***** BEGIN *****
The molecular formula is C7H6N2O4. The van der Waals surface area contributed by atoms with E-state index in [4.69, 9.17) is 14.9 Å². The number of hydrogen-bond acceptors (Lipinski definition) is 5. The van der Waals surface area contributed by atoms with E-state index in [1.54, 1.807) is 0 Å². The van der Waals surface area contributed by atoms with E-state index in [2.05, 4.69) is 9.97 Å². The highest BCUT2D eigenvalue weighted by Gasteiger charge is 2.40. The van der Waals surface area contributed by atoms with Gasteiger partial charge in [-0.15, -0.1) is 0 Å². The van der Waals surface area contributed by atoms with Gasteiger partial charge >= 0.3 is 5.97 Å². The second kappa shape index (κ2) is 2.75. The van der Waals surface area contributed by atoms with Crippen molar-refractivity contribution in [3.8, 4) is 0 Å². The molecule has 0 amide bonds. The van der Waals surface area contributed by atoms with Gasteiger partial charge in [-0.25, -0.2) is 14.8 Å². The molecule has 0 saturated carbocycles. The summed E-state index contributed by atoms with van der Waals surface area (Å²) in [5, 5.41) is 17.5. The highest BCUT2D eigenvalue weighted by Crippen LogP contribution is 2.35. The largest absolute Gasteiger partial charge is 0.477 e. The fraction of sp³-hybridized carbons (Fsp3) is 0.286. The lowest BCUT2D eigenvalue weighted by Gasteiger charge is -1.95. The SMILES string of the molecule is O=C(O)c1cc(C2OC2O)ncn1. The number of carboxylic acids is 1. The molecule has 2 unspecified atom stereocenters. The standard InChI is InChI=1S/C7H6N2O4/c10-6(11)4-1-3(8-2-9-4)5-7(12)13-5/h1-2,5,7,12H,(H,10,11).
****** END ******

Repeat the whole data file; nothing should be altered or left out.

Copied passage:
The molecular formula is C7H6N2O4. The van der Waals surface area contributed by atoms with E-state index in [4.69, 9.17) is 14.9 Å². The number of hydrogen-bond acceptors (Lipinski definition) is 5. The van der Waals surface area contributed by atoms with E-state index in [1.54, 1.807) is 0 Å². The van der Waals surface area contributed by atoms with E-state index in [2.05, 4.69) is 9.97 Å². The highest BCUT2D eigenvalue weighted by Gasteiger charge is 2.40. The van der Waals surface area contributed by atoms with Gasteiger partial charge in [-0.15, -0.1) is 0 Å². The van der Waals surface area contributed by atoms with Gasteiger partial charge >= 0.3 is 5.97 Å². The second kappa shape index (κ2) is 2.75. The van der Waals surface area contributed by atoms with Crippen molar-refractivity contribution in [3.8, 4) is 0 Å². The molecule has 0 amide bonds. The van der Waals surface area contributed by atoms with Gasteiger partial charge in [-0.25, -0.2) is 14.8 Å². The molecule has 0 saturated carbocycles. The summed E-state index contributed by atoms with van der Waals surface area (Å²) in [5, 5.41) is 17.5. The highest BCUT2D eigenvalue weighted by Crippen LogP contribution is 2.35. The largest absolute Gasteiger partial charge is 0.477 e. The fraction of sp³-hybridized carbons (Fsp3) is 0.286. The lowest BCUT2D eigenvalue weighted by Gasteiger charge is -1.95. The SMILES string of the molecule is O=C(O)c1cc(C2OC2O)ncn1. The number of carboxylic acids is 1. The molecule has 2 unspecified atom stereocenters. The standard InChI is InChI=1S/C7H6N2O4/c10-6(11)4-1-3(8-2-9-4)5-7(12)13-5/h1-2,5,7,12H,(H,10,11).